CoreData and Swift 3

Lately I have been working on a simple task manager app. I have decided to write it in swift 3 and since I didn't want to use any pods I switched from my beloved Realm to CoreData and that is where our journey begins.

CoreData alongside with Swift 3 were quite new to me so I wanted to read the documentation but it was still in Swift 2.2. No problem there StackOverflow will save me for sure! Well it turned out it was not gonna be that simple. It took me couple of hours to find all the resourses and make it working. Therefore I am writing this tutorial now so that you can find in one place what I found scattered all over the internet.

  1. Adding CoreData to your Xcode project

A. Simple solution would be to just select CoreData while creating Xcode project. Xcode will add all the necessary code your AppDelegate file and it will also create .xcdatamodeld file for you. From here skip to bullet point 2.

B. Adding CoreData to an existing project

This is not gonna be that simple but still pretty easy to do. First thing is to open your AppDelegate file and import CoreData at the top. Next step is to add CoreData methods as follows:

// MARK: - Core Data stack
lazy var persistentContainer: NSPersistentContainer = {
/*
The persistent container for the application. This implementation
creates and returns a container, having loaded the store for the
application to it. This property is optional since there are legitimate
error conditions that could cause the creation of the store to fail.
*/
let container = NSPersistentContainer(name: "tets")
container.loadPersistentStores(completionHandler: { (storeDescription, error) in
if let error = error as NSError? {
// Replace this implementation with code to handle the error appropriately.
// fatalError() causes the application to generate a crash log and terminate. You should not use this function in a shipping application, although it may be useful during development.
/*
Typical reasons for an error here include:
* The parent directory does not exist, cannot be created, or disallows writing.
* The persistent store is not accessible, due to permissions or data protection when the device is locked.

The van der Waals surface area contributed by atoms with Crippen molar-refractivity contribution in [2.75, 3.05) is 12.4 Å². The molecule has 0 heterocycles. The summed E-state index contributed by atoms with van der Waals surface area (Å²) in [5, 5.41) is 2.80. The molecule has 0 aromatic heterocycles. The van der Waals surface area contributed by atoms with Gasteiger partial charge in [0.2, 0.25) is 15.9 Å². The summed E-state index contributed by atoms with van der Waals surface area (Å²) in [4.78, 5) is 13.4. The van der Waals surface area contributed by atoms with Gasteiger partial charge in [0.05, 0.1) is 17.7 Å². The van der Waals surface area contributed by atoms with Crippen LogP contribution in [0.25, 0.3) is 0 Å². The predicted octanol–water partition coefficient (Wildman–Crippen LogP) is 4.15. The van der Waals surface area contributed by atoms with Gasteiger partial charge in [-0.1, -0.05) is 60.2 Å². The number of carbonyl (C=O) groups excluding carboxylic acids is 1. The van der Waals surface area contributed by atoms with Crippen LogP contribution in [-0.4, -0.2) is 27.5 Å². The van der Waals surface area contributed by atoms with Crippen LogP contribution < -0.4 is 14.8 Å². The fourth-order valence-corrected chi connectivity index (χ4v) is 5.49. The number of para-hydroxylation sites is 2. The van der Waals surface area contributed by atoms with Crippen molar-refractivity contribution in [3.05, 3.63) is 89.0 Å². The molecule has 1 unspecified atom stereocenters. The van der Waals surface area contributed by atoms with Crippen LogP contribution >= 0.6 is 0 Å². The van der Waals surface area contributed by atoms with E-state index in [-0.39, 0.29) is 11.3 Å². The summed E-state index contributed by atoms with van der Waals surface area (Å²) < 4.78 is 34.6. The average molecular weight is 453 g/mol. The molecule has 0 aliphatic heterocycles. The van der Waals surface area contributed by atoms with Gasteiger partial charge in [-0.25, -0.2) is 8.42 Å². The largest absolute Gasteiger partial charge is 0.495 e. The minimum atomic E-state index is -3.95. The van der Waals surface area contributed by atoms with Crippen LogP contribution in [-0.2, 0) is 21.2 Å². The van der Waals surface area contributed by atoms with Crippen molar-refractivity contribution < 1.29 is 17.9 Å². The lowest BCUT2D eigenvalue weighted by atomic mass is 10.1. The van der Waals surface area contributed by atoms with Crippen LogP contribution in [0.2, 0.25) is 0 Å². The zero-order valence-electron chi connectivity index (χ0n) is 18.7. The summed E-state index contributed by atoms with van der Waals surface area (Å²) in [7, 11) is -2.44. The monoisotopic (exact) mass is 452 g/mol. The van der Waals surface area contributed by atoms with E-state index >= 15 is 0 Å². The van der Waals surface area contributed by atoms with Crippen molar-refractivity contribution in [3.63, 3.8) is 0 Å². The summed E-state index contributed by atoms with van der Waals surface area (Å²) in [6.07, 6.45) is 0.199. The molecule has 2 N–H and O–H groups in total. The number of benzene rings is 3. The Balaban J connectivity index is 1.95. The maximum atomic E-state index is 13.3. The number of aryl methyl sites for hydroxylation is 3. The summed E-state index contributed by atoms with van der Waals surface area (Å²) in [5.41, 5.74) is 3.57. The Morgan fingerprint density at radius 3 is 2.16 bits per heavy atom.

* The device is out of space.
* The store could not be migrated to the current model version.
Check the error message to determine what the actual problem was.
*/
fatalError("Unresolved error \(error), \(error.userInfo)")
}
})
return container
}()
// MARK: - Core Data Saving support
func saveContext () {
let context = persistentContainer.viewContext
if context.hasChanges {
do {
try context.save()
} catch {
// Replace this implementation with code to handle the error appropriately.
// fatalError() causes the application to generate a crash log and terminate. You should not use this function in a shipping application, although it may be useful during development.
let nserror = error as NSError
fatalError("Unresolved error \(nserror), \(nserror.userInfo)")
}
}
}

Once you have all that create .xcdatamodeld file. Call it in the context of you app's data model. I call mine TaskManager.xcdatamodeld. Now you're all set lets get to CoreData magic.

2. Defining your data model

Open your .xcdatamodeld file and create an Entity and define its attributes. I have created Task with many attributes e.g. finished: Bool, taskDescription: String and uuid: String etc. In case you need to create e.g. UIColor or another Type that is not listed simple choose Transformable and than once you gonna use it for an UI element just retrieve it as? UIColor.

Once you create your Entity go under Editor > Create NSManagedObject Subclass. Make sure to check your Entity and hit create.

Now that we have defined our entity all we want to do is to use it! Save some data to it, retrieve it, update it, delete it… you name it!